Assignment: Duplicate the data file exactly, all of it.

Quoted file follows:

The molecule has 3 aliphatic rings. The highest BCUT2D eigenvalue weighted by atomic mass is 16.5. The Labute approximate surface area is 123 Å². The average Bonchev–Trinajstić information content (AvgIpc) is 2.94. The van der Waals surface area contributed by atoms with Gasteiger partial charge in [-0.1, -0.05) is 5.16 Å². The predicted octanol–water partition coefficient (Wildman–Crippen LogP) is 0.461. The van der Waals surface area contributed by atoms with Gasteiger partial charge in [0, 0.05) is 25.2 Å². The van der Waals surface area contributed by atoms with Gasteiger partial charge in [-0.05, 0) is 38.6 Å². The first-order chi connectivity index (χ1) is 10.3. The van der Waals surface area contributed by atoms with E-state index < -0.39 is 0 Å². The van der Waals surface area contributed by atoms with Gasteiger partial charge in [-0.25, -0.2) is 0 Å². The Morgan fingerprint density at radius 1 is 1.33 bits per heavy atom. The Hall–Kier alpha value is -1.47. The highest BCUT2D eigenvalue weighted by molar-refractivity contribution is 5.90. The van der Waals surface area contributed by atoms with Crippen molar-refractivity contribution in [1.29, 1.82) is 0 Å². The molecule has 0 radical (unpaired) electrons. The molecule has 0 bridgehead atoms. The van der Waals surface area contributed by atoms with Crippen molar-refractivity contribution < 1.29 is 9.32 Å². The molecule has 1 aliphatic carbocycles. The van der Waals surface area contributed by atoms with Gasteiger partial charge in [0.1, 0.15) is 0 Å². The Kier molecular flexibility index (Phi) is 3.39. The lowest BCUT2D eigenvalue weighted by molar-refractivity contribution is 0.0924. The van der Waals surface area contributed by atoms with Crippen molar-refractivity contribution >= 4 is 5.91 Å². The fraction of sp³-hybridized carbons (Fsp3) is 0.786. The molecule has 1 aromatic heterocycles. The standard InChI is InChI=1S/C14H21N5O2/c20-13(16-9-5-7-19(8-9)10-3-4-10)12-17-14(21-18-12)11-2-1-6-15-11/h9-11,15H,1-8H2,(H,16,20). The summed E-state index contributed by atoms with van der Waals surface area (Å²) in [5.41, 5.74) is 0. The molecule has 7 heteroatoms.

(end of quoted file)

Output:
The molecule has 3 aliphatic rings. The highest BCUT2D eigenvalue weighted by atomic mass is 16.5. The Labute approximate surface area is 123 Å². The average Bonchev–Trinajstić information content (AvgIpc) is 2.94. The van der Waals surface area contributed by atoms with Gasteiger partial charge in [-0.1, -0.05) is 5.16 Å². The predicted octanol–water partition coefficient (Wildman–Crippen LogP) is 0.461. The van der Waals surface area contributed by atoms with Gasteiger partial charge in [0, 0.05) is 25.2 Å². The van der Waals surface area contributed by atoms with Gasteiger partial charge in [-0.05, 0) is 38.6 Å². The first-order chi connectivity index (χ1) is 10.3. The van der Waals surface area contributed by atoms with E-state index < -0.39 is 0 Å². The van der Waals surface area contributed by atoms with Gasteiger partial charge in [-0.25, -0.2) is 0 Å². The Morgan fingerprint density at radius 1 is 1.33 bits per heavy atom. The Hall–Kier alpha value is -1.47. The highest BCUT2D eigenvalue weighted by molar-refractivity contribution is 5.90. The van der Waals surface area contributed by atoms with Crippen molar-refractivity contribution in [1.29, 1.82) is 0 Å². The molecule has 0 radical (unpaired) electrons. The molecule has 0 bridgehead atoms. The van der Waals surface area contributed by atoms with Crippen molar-refractivity contribution < 1.29 is 9.32 Å². The molecule has 1 aliphatic carbocycles. The van der Waals surface area contributed by atoms with Gasteiger partial charge in [0.1, 0.15) is 0 Å². The Kier molecular flexibility index (Phi) is 3.39. The lowest BCUT2D eigenvalue weighted by molar-refractivity contribution is 0.0924. The van der Waals surface area contributed by atoms with Crippen molar-refractivity contribution >= 4 is 5.91 Å². The fraction of sp³-hybridized carbons (Fsp3) is 0.786. The molecule has 1 aromatic heterocycles. The standard InChI is InChI=1S/C14H21N5O2/c20-13(16-9-5-7-19(8-9)10-3-4-10)12-17-14(21-18-12)11-2-1-6-15-11/h9-11,15H,1-8H2,(H,16,20). The summed E-state index contributed by atoms with van der Waals surface area (Å²) in [5.41, 5.74) is 0. The molecule has 7 heteroatoms.